My hands swell with
palm oil on
My hair swoons
down my back,
all think-braided and glisten,
sweet like kola beans.
I want a man’s hand to feel
silk for the first time,
sulking in this womanhood,
woven by these fingers made for
his first child
Yams are waiting for warmth,
the fire hasn’t even been stoked,
the sun-dried dirt beneath my feet seeps
through my toes, searing their webs and
stings me—like he will.
Okonkwo strolls in the hut, muscled like
bison, all veins and punch-thrust,
strength of God.
His voice rolls through the valleys of my braids,
“Where is dinner?”
His eyes drive through my chest,
holding my lungs captive.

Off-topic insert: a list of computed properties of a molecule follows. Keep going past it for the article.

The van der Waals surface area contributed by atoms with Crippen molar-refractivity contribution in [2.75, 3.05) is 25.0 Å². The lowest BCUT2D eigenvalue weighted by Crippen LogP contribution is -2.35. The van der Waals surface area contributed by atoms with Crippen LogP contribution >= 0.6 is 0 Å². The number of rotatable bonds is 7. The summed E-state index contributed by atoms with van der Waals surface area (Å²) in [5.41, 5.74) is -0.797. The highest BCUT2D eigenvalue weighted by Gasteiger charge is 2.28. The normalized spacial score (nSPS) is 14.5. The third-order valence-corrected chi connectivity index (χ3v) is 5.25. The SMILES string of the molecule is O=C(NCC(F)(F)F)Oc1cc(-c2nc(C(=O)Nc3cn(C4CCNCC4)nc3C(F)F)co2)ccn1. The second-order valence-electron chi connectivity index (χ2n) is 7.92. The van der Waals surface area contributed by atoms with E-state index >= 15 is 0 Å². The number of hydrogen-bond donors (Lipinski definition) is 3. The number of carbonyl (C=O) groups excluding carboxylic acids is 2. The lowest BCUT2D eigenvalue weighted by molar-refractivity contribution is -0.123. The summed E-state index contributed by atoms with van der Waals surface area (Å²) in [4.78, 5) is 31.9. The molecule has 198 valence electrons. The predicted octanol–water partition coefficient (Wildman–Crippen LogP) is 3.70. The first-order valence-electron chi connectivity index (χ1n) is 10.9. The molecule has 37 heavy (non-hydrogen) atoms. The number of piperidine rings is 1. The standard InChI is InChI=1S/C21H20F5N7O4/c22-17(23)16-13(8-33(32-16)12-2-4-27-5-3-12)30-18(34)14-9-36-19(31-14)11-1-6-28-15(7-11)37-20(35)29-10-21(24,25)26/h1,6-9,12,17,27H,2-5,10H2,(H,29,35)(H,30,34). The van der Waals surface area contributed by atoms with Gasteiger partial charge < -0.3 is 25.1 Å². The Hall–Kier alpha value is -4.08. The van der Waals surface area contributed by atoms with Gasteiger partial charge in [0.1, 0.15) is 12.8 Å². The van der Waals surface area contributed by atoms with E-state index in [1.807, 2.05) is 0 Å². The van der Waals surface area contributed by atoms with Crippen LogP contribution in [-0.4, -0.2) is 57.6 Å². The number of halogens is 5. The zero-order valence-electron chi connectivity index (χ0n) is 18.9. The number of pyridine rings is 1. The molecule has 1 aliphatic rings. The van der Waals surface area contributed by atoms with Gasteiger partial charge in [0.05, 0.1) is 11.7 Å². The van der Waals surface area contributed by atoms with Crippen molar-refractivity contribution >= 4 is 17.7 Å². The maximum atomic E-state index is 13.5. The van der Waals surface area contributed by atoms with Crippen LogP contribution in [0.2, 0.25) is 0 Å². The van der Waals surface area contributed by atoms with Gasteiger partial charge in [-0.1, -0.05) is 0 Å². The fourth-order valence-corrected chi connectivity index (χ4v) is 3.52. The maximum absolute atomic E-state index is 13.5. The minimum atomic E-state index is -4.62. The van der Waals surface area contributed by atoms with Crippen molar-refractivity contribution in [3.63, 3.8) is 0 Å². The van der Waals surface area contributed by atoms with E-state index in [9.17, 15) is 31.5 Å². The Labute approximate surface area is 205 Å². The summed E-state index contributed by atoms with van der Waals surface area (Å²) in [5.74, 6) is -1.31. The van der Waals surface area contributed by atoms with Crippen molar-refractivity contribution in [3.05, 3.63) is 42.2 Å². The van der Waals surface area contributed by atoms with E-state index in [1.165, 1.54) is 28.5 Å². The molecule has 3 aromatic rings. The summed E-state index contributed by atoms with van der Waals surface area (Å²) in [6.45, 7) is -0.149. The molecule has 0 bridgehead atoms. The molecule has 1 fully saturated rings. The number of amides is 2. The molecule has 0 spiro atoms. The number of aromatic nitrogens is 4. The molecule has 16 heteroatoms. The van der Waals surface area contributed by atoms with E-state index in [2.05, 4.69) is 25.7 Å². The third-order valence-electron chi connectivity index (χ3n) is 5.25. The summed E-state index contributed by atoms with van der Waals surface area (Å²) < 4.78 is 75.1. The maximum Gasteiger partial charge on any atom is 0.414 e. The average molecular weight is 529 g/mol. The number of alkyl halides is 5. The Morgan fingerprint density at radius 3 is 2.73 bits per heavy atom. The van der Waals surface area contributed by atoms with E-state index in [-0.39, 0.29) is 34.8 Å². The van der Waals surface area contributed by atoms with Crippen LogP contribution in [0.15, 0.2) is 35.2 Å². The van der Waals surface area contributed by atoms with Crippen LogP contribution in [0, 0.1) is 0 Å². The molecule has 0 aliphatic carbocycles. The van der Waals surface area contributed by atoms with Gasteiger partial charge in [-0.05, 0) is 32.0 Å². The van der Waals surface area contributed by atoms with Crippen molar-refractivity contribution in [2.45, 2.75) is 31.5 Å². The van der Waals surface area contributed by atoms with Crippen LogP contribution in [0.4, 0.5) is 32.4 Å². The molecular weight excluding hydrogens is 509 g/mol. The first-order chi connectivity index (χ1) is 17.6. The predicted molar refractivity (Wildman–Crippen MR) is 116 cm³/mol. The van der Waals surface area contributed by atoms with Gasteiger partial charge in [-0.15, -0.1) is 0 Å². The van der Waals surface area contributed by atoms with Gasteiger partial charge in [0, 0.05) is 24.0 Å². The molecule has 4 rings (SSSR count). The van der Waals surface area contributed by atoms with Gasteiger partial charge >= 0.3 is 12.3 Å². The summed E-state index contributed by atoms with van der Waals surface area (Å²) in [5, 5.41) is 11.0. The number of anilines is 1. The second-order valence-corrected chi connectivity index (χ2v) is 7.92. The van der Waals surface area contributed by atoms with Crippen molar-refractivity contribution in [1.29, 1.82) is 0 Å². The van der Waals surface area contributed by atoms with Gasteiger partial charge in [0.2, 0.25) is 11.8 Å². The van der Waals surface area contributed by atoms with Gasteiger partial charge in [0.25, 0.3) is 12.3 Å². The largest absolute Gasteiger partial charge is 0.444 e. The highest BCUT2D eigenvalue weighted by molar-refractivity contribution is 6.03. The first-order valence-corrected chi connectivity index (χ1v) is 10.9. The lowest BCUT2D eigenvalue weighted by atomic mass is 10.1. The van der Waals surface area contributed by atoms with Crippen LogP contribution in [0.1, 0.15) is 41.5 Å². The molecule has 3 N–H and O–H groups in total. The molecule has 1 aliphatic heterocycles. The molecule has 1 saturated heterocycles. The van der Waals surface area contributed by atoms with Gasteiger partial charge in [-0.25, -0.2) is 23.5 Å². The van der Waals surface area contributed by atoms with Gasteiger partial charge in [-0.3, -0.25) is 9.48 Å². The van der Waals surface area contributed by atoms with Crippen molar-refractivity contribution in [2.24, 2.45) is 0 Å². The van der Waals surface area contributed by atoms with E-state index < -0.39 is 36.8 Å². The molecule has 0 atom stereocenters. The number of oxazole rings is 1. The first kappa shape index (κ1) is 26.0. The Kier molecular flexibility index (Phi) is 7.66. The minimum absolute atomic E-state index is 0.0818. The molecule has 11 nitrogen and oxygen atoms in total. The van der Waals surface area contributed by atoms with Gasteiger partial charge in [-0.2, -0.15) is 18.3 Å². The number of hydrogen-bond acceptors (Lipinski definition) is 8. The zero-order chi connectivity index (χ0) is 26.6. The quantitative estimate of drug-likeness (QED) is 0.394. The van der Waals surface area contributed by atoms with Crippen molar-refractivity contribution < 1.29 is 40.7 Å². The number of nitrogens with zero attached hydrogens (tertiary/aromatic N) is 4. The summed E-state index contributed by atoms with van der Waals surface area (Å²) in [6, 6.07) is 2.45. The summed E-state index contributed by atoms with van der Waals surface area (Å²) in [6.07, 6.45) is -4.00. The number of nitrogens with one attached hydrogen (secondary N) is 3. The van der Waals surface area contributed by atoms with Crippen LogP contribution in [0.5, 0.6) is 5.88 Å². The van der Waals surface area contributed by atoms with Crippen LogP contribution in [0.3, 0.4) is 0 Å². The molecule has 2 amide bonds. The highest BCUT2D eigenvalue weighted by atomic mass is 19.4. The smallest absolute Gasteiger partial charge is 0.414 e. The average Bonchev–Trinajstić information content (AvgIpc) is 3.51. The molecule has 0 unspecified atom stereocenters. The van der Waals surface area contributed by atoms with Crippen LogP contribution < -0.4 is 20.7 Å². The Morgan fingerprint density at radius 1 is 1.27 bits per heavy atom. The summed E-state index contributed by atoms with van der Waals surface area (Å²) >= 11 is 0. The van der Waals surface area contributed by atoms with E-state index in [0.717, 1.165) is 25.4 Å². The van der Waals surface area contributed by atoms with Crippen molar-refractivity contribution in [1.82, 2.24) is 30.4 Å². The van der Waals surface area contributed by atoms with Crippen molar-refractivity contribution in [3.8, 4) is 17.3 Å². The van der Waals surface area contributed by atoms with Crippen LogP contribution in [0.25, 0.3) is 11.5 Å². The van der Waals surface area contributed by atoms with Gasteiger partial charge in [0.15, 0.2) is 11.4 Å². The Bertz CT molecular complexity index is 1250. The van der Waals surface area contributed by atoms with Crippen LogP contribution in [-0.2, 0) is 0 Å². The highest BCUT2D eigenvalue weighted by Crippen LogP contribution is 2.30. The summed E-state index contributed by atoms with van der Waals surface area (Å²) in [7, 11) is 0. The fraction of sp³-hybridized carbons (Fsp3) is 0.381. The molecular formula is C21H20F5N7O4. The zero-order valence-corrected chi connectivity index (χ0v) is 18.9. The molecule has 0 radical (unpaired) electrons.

I can feel his fingers wrap around my throat,
snap my neck like an animal’s
I am his kill,
his raw meat dangling from hooks,
I am not fit for the love a woman deserves,
he tells me my bones are dry–
sucked of soul.
I am nothing but a man’s hip-struggle.
I am afraid of that nail-wrapping
fist-blaring feeling he calls
His fists swell with my marrow,
he looms over his carcass--
body bloody but breathing.
He will tell his men nothing of this.
Only God will speak on his actions,
steal the blood that runs from his fists and
his knees and make him
repent like the sinner he
The next time he will cradle my body and
pass his seed through me and calls for another
I will gash his barrel chest,
make him me—make him
make him carry God in his stomach,
slave over yams and palm wine,
drink himself drunk,
hungry over every cell that fought back.
Then he will see,
When the moon is shining the cripple becomes hungry for a walk.